Top critical review
It was okay, I guess
Reviewed in the United Kingdom on 26 June 2022
This review contains spoilers.
I have a better title for this book: Mommy Issues.
I don't get the hype, and I honestly tried. It was so highly recommended that it left little doubt about the awesomeness of the story.
While I appreciate the witty back and forth between Nora and Charlie, by half of the book I was convinced Nora didn't have chemistry with herself, let alone a third party. She's such a melodramatic character, lives and breathes for Libby (I'll get to her later), Nora is a classic Miss Fix-It who loves her job and has terrible mommy issues. She's educated and career driven and yet she hasn't left New York in ten years! Also for a woman boasting about the closeness with her sister, the two just never actually communicate or know each other.
How did so many readers felt "seen" through Nora, I'll never understand. Maybe some big sisters can relate wiith the sense of responsibility she feels towards her little sister but that's it. What else about her is relatable? She refuses throughout the book to think anything outside how her own mother lived her life, and makes the same mistakes again and again.
I found her shallow and annoying.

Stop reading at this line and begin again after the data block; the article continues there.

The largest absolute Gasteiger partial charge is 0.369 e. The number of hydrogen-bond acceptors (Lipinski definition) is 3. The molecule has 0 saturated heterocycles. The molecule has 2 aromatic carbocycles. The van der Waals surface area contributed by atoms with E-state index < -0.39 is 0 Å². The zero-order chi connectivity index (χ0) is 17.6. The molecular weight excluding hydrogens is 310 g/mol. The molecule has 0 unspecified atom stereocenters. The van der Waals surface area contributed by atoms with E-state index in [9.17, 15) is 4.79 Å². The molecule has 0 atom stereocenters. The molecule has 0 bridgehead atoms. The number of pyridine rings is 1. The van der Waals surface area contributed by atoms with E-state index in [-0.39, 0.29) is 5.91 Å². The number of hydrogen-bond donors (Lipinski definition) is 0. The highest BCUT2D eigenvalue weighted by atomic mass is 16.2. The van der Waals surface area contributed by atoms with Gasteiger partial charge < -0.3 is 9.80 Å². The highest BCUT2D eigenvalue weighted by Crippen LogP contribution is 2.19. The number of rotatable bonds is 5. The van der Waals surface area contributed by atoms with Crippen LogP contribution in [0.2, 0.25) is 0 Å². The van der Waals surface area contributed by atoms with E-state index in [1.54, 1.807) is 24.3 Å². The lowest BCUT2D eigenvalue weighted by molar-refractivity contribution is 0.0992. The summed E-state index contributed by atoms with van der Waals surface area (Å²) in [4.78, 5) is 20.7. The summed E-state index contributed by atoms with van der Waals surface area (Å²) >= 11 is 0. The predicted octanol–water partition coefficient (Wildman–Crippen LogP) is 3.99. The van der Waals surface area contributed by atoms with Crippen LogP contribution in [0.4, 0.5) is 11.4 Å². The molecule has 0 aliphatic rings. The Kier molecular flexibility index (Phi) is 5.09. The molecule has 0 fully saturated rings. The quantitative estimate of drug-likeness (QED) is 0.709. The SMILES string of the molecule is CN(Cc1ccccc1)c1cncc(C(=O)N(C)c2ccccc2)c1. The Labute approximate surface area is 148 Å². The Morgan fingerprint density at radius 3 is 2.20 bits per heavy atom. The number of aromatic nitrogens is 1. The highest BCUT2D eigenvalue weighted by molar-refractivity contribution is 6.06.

Charlie is a great character...at first. By the second half of the book, he's besotted and cheesy. He had a great background, potential to become this book's unlikely star and then he becomes unrealistic. I liked that he put Nora first but it should've ended with their unspoken goodbye. That's the ending I would've loved to read.
Furthermore, he talked way too much while groping Nora, and not like dirty talk which would make him hot.
Libby. UGH. She can't decide what she is. Sunshine? Whiny? Her whole plan is just... ridiculous. Three weeks away from her family, and pregnant, to prepare her 30 yo sister for the next step in HER life. Bleh. I couldn't stand her or the way she called Nora "Sissy".
Also, while some lines are funny, the author tried so hard to make this hook hilarious and some of it came off forced.
It clicks all the small town clichés in a way that makes you roll your eyes, and just strains to cover pretty much every book trope known to mankind. The word trope is also mentioned about fifty times in the book.
It's okay for a vacation read that won't really trouble you ever again because it's kind of boring and predictable.